I've been thinking about this book, on and off, since I finished listening to it. It didn't so much end as just stopped... but I may be mistaken about that. It seems so transparent, like clear topical water, but has surprising depth once you step in. Definitely, definitely need to read/listen to this one again. ( )
  hopeevey | May 20, 2018 |
I've never read anything quite like this. At first I found the long, complex sentences to be too much, but I got into the swing of it eventually. By the end I was really enjoying the way the stories almost came together, just glancing, never really involving each other. My friend really loves Woolf and described her writing as lyrical, washing over you like waves. I get what she was saying now. ( )
  gabarito | May 13, 2018 |
Showing 1-5 of 239 (next | show all)

» Add other authors (52 possible)

Author nameRoleType of authorWork?Status
Woolf, Virginiaprimary authorall editionsconfirmed
Bell, VanessaCover artistsecondary authorsome editionsconfirmed
Brunt, NiniTranslatorsecondary authorsome editionsconfirmed
Cunningham, ValentineIntroductionsecondary authorsome editionsconfirmed
Duffy, Carol AnnIntroductionsecondary authorsome editionsconfirmed
Hämäläinen, KyllikkiTranslatorsecondary authorsome editionsconfirmed
Howard, MaureenForewordsecondary authorsome editionsconfirmed
McNichol, StellaEditorsecondary authorsome editionsconfirmed
Risvik, KariTranslatorsecondary authorsome editionsconfirmed
Scalero, AlessandraTranslatorsecondary authorsome editionsconfirmed
Showalter, ElaineIntroductionsecondary authorsome editionsconfirmed
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Information from the Dutch Common Knowledge. Edit to localize it to your language.
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People/Characters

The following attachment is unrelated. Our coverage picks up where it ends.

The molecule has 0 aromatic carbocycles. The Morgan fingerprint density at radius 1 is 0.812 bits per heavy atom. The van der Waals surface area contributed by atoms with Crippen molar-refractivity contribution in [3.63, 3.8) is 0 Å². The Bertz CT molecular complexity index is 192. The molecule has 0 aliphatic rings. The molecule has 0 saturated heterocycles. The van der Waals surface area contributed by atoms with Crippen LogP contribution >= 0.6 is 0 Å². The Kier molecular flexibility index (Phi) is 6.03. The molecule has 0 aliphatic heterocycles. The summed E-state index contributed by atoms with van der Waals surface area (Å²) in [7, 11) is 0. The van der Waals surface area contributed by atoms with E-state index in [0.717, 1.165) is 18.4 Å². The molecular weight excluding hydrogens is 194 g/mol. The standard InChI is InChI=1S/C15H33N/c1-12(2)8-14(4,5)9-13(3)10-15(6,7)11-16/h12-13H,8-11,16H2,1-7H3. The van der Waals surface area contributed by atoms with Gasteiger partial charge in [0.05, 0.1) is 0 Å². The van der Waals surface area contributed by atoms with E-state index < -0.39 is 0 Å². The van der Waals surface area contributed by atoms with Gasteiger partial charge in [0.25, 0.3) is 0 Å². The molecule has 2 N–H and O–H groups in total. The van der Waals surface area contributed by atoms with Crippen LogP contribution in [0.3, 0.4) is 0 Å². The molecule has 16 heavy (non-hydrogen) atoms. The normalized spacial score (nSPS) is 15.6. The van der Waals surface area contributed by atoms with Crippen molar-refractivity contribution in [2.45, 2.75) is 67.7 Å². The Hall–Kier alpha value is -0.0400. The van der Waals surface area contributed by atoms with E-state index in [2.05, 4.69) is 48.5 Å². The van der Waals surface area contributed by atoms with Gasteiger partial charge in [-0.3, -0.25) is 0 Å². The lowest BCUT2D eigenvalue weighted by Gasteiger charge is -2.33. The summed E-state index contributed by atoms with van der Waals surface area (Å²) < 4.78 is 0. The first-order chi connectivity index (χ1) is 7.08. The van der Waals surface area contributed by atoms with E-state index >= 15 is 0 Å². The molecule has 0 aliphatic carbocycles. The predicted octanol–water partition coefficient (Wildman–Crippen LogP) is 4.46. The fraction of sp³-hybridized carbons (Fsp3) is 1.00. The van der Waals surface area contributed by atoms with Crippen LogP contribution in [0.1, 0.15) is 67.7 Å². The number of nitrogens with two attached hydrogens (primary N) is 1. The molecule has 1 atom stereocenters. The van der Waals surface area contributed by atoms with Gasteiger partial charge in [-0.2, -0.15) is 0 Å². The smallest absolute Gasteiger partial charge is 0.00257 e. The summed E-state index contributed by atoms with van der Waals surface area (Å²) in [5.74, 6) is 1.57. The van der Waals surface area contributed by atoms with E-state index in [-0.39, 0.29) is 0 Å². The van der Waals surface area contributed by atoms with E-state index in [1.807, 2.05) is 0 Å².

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Epigraph
Dedication
First words
Mrs. Dalloway said she would buy the flowers herself.

For Lucy had her work cut out for her. The doors would be taken off their hinges; Rumpelmayer’s men were coming. And then, thought Clarissa Dalloway, what a morning—fresh as if issued to children on a beach.
La signora Dalloway disse che i fiori li avrebbe comprati lei.
Quotations
Information from the Italian Common Knowledge. Edit to localize it to your language.
… aveva l'anima tutta arrugginita da quell'astio che vi si era conficcato dentro: …
Chi ha coraggio di mettere figli in un mondo come questo? Non si può perpetuare il dolore, né aumentare la razza di quegli animali lussuriosi, i quali non hanno emozioni durature, ma solo capricci e vanità che li trascinano alla deriva.
«E basta, per ora. Più tardi…», e la frase morì sgocciolando, clop clop clop, come un rubinetto soddisfatto d'essere rimasto aperto.
Si sarebbero mummificati giovani.
… (in grigio e argento, la dama si dondolava come una foca sull'orlo della sua vasca, affamata d'inviti, tipica moglie di un professionista riuscito) …
Last words
(Click to show. Warning: May contain spoilers.)
(Click to show. Warning: May contain spoilers.)
Disambiguation notice
"Mrs. Dalloway," "Mrs. Dalloway's Party," "The Mrs. Dalloway Reader," and "Mrs. Dalloway" in combination with other titles (e.g., "The Waves" or "To the Lighthouse") are each distinct works or combinations of works. Please preserve these distinctions, and don't combine any of the other works with this one. Thank you.
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Wikipedia in English (3)